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Centre County commissioners discuss changes to cellphone policy ahead of Parks Miller hearing

Centre County Commissioners Michael Pipe, Chris Exharcos and Steve Dershem.
Centre County Commissioners Michael Pipe, Chris Exharcos and Steve Dershem.

An otherwise routine Centre County commissioners meeting closed with discussion and heated talk about the county cellphone plan and the state Right-to-Know Law on the eve of a hearing in the lawsuit brought against the county by District Attorney Stacy Parks Miller.

A majority of the board will be part of that hearing at 9 a.m. Wednesday in the Courthouse Annex. Commissioners Steve Dershem and Chris Exarchos said they have been called to testify.

County Administrator Tim Boyde will also take the stand, as he did last month in a hearing in similar lawsuits against the county by Court of Common Pleas Judge Jonathan D. Grine and District Judge Kelley Gillette-Walker.

A ruling handed down by Huntingdon County Senior Judge Stewart L. Kurtz last week in those cases found that the county should not have released cellphone records taken from itemized phone bills to defense attorneys who sought them using Right-to-Know requests.

Exarchos said the county should take the time to consider changes to the county phone policy after the suits because of liability issues.

“I feel like a sandwich here,” he said. “On one hand, we have the people’s right to know, we’ve got people saying there’s right to privacy and we’re caught in the middle. If we don’t get sued by one side, we’ll certainly get sued by another side.”

The county has issued 213 cellphones. About 120 of those see daily use and another 90 are used by the elections department about twice a year, during primary and general elections, Boyde said. The county cellphone plan costs more than $100,000 a year, Exarchos said.

Exarchos recommended amending the policy to exclude non-county employees, which would exclude members of the judiciary, like judges and the court administrator, who are state employees. Boyde said that not all counties offer phones or service to state employees through a county plan.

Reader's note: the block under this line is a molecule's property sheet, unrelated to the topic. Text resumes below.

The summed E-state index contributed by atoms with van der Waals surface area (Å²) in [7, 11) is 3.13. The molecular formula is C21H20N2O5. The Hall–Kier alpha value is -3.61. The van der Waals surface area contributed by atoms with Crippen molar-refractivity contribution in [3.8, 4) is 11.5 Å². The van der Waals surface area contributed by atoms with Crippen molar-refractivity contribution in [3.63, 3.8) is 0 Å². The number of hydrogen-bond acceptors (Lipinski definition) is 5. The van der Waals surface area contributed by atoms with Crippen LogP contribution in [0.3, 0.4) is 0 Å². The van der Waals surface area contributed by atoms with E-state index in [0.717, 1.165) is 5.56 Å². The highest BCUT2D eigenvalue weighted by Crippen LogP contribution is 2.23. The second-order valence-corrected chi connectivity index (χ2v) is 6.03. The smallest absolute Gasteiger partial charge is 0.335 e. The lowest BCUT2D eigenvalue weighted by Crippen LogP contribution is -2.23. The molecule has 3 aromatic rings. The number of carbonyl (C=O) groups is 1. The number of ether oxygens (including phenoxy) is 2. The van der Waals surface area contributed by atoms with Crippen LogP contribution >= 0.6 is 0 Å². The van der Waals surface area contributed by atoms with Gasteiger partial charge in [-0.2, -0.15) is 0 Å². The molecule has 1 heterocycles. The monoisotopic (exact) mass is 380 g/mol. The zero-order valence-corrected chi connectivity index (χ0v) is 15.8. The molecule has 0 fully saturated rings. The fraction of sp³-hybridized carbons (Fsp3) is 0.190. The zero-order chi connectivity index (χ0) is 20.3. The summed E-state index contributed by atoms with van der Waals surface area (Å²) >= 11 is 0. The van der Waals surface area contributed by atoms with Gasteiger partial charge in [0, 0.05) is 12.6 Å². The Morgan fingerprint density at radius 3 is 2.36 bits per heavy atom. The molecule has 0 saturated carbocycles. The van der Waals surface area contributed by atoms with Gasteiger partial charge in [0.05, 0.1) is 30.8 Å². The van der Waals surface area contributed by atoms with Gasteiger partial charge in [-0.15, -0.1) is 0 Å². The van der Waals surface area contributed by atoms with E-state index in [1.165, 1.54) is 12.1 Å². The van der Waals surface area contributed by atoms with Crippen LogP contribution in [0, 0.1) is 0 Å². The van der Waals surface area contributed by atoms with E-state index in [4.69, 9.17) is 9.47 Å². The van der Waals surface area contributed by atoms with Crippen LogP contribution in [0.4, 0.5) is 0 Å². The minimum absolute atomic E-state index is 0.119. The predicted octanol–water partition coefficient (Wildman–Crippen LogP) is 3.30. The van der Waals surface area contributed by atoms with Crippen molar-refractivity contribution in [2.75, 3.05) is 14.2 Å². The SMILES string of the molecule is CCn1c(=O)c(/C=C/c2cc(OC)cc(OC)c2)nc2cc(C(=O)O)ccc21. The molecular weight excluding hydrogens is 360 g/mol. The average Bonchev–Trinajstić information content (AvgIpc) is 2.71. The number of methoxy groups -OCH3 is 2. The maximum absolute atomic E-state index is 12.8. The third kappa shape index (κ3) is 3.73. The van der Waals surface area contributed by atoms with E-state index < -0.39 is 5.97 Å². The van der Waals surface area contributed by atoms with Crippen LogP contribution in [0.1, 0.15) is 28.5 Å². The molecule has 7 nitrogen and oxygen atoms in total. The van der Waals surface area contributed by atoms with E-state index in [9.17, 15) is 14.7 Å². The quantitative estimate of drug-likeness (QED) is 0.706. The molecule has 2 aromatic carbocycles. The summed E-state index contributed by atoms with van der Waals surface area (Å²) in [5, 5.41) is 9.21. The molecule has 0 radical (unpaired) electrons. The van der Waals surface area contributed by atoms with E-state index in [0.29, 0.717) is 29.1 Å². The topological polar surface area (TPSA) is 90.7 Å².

He also suggested reviewing the need for every county-issued cellphone, and that every employee with a phone be required to sign a contract to be drawn up by the solicitor that would stipulate that the employee understands that county phones are for work-related reasons only, there is no expectation to a right to privacy and phone use is subject to disclosure under the Right-to-Know Law.

Exarchos asked Dershem to consider putting the issue on the agenda next week for discussion. Any possible action on the matter could take longer than that and would depend on talks with the solicitor and between the commissioners, Dershem said.

Commissioner Michael Pipe, who said he was unaware the topic would be brought up at the meeting, expressed concerns about effects any changes in the policy could have on county employees and their efficiency, specifically ones overseen by state employees, like the court administrator.

A possible appeal of last week’s ruling was also addressed. Although Exarchos said he felt the ruling “defies logic,” he conceded he was not a lawyer and said any appeal would be contingent on conversation with county attorneys. Dershem also expressed dissatisfaction with the ruling.

The amount of county money spent on legal counsel also increased. That figure has floated around $24,000 for months. Boyde said they recently received an invoice for $5,000 from Jay Abom, counsel hired by the county after hearing forgery allegations against Parks Miller in January, for representing county employees before a grand jury, pushing that number to about $29,000.

That money is pulled from the county general fund, generated by property taxes and fees charged by the county for services. The county fund also pays for the services of the Harrisburg-based firm of Fetterhoff and Zilli, hired by the county to provide additional legal advice to county solicitor Louis Glantz, and payments to Craig Staudenmaier, an attorney hired by the commissioners last month to provide counsel as a Right-to-Know Law expert.

The number does not include payment to Mary Lou Maierhofer, the attorney representing the county in the three lawsuits. She is paid for through professional liability insurance the commissioners maintain for the county through a program offered by the County Commissioners Association of Pennsylvania.

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